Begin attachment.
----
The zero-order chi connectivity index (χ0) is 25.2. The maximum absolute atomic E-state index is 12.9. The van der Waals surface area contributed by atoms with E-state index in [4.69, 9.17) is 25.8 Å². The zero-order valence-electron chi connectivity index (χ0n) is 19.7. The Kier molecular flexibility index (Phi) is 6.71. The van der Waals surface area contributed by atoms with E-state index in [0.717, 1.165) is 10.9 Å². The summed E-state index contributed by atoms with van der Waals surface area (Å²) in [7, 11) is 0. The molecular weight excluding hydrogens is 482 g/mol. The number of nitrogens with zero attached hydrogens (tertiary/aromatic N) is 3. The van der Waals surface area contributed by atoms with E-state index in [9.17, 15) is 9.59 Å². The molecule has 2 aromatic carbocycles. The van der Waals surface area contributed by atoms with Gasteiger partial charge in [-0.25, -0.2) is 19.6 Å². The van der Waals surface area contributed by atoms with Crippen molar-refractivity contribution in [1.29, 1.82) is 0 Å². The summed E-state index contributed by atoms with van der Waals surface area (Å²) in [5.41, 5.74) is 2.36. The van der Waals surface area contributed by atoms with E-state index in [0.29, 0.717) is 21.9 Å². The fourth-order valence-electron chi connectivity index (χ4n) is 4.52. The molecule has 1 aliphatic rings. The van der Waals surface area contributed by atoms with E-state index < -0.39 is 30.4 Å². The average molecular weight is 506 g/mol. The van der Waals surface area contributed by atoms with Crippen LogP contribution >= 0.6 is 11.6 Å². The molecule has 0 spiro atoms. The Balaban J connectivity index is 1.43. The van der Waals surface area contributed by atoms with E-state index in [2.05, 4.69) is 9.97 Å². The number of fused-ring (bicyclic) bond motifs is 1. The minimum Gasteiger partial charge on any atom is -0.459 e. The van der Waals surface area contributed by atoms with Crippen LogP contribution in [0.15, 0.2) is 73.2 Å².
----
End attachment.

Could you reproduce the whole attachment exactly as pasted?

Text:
The zero-order chi connectivity index (χ0) is 25.2. The maximum absolute atomic E-state index is 12.9. The van der Waals surface area contributed by atoms with E-state index in [4.69, 9.17) is 25.8 Å². The zero-order valence-electron chi connectivity index (χ0n) is 19.7. The Kier molecular flexibility index (Phi) is 6.71. The van der Waals surface area contributed by atoms with E-state index in [0.717, 1.165) is 10.9 Å². The summed E-state index contributed by atoms with van der Waals surface area (Å²) in [7, 11) is 0. The molecular weight excluding hydrogens is 482 g/mol. The number of nitrogens with zero attached hydrogens (tertiary/aromatic N) is 3. The van der Waals surface area contributed by atoms with E-state index in [9.17, 15) is 9.59 Å². The molecule has 2 aromatic carbocycles. The van der Waals surface area contributed by atoms with Gasteiger partial charge in [-0.25, -0.2) is 19.6 Å². The van der Waals surface area contributed by atoms with Crippen molar-refractivity contribution in [1.29, 1.82) is 0 Å². The summed E-state index contributed by atoms with van der Waals surface area (Å²) in [5.41, 5.74) is 2.36. The van der Waals surface area contributed by atoms with E-state index in [0.29, 0.717) is 21.9 Å². The fourth-order valence-electron chi connectivity index (χ4n) is 4.52. The molecule has 1 aliphatic rings. The van der Waals surface area contributed by atoms with E-state index < -0.39 is 30.4 Å². The average molecular weight is 506 g/mol. The van der Waals surface area contributed by atoms with Crippen LogP contribution >= 0.6 is 11.6 Å². The molecule has 0 spiro atoms. The Balaban J connectivity index is 1.43. The van der Waals surface area contributed by atoms with E-state index in [2.05, 4.69) is 9.97 Å². The number of fused-ring (bicyclic) bond motifs is 1. The minimum Gasteiger partial charge on any atom is -0.459 e. The van der Waals surface area contributed by atoms with Crippen LogP contribution in [0.15, 0.2) is 73.2 Å².